Bargaining Power Of Suppliers | Porter’s Five Forces Model

An important force within the Five Forces model is the bargaining power of suppliers. All industries need raw materials as inputs to their process. This includes labor for some, and parts and components for others. This is an essential function that requires strong buyer and seller relationships. If there are fewer suppliers or if they have certain strengths and knowledge, then they may wield significant power over the industry.Bargaining Power of Suppliers - Porters 5 forces

In this article, we will look at 1) understanding suppliers, 2) bargaining power of suppliers, 3) effect on target market, 4) example - the diamond industry, and 5) example – the fast food industry.

UNDERSTANDING SUPPLIERS

Types of SuppliersTypes of suppliers

Depending on the industry, there are different types of suppliers. Some of these may be:

  • Manufacturers: Manufacturers are producers of either the entire product or components that feed into the end product manufacturing process. If the parts supplied are generic and have easily available alternates, the manufacturer will have less power. Conversely, if the manufacturer has important expertise or no competing producers, they will have significant say in the value chain.
  • Distributors & Wholesalers: These types of suppliers purchase products in large quantities from different companies, store these goods and eventually sell to retailers. These products may be made available at higher prices than if bought directly from the manufacturers, but this allows purchases to be made in smaller quantities than a manufacturer will be willing to supply.
  • Independent Suppliers/Craftspeople: These people manufacture unique items in small quantities and provide them exclusively through representatives or trade shows.
  • Importer: These suppliers will purchase from international sources and sell to local retailers. They essentially act like domestic wholesalers/distributors for these products.

Managing Suppliers

Given the importance of suppliers to the entire value chain, it is in the interest of companies to create and maintain good supplier relations. Some strategies that can be employed to this end include:

  1. The first step is to evaluate the cost and the value of the entire supply chain. With proper understanding, a supplier’s importance to the process can be evaluated
  2. Another important step is to build two way relationships with the suppliers. This can enable both parties to work together to achieve lower production costs that benefit everyone.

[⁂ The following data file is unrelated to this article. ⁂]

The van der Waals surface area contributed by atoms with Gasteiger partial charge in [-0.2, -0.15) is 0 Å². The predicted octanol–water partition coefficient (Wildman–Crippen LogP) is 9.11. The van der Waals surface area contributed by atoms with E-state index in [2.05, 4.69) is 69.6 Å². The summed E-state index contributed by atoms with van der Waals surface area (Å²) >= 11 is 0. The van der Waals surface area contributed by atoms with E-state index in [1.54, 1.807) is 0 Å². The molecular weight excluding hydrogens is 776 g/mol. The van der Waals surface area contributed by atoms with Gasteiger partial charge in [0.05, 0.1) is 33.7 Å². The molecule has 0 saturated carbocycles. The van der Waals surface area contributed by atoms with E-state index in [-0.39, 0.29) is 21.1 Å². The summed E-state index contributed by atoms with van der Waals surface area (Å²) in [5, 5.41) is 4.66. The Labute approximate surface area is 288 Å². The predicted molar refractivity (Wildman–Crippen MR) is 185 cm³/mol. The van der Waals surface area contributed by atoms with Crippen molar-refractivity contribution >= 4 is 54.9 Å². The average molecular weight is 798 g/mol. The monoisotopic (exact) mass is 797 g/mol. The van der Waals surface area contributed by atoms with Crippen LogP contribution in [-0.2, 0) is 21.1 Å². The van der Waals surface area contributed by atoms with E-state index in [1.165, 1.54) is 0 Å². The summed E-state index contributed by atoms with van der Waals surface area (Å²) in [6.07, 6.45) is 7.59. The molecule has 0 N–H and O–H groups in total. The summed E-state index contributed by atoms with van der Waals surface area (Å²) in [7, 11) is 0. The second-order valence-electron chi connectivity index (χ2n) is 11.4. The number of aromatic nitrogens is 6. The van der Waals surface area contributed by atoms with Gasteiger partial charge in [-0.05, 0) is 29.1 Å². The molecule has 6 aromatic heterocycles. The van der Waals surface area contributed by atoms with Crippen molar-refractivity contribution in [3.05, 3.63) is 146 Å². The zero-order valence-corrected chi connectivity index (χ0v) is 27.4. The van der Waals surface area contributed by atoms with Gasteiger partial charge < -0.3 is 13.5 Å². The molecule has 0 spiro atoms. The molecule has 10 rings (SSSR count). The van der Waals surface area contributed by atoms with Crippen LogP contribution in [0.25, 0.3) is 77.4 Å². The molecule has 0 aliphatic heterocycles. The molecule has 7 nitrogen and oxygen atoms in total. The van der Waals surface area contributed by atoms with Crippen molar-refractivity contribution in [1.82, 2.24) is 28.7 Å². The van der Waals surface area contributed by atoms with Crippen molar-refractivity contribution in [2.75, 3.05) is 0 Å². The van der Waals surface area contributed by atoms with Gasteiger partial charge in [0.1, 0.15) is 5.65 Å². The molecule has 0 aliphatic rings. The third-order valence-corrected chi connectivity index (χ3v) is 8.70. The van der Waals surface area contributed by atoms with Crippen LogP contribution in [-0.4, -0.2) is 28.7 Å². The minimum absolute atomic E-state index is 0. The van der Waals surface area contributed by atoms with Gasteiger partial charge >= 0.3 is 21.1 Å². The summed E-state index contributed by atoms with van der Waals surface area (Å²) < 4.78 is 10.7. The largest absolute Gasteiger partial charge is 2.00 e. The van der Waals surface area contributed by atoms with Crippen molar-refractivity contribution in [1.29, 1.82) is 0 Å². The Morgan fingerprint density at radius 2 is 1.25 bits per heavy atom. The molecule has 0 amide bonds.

3. Companies need to accept accountability for their end of the process. This means putting in orders on time and not requiring unnecessary changes later on.
  4. There need to be service level agreements and performance evaluation metrics predefined to keep an objective measure of performance. This will allow clear expectations to be set and followed up on.
  5. In addition to penalties, incentives also need to be established to encourage value creation through optimized production and delivery times.
  6. Critical information regarding the process needs to be shared with the supplier to ensure that there are no delays or unnecessary costs incurred. Open communication channels with the required levels of security and confidentiality will help strengthen the relationship with suppliers.
  7. There need to be plans in place for exceptional circumstances and emergencies. If processes are in place then the risk associated with them can be minimized.
  8. Contingency plans should be put together to avoid disruption to the value chain. Natural disasters or other disruptive events can be managed smoothly if all parties know the plan of action.
  9. Honesty should be rewarded in cases where an exceptional situation occurs and a warning is issued in time and up front. No penalties should be put on the supplier in these situations.
  10. Meaningful meetings that focus on the critical issues for value chain improvement as well as relationship development can strengthen the buyer seller link. 

BARGAINING POWER OF SUPPLIERS

When suppliers have bargaining power, they can apply pressure on a company by charging higher prices, adjusting the quality of the product or controlling availability and delivery timelines. Within the five forces framework, there is an understanding that when suppliers have this bargaining power, they can affect the competitive environment and directly influence profitability for the company.

Factors that Increase Supplier Power

Suppliers may have more power:

  • If they are in concentrated numbers compared to buyers.
  • If there are high switching costs associated with a move to another supplier.
  • If they are able to integrate forward or begin producing the product themselves.
  • If they have specific expertise or technology needed to manufacture goods.
  • If their product is highly differentiated.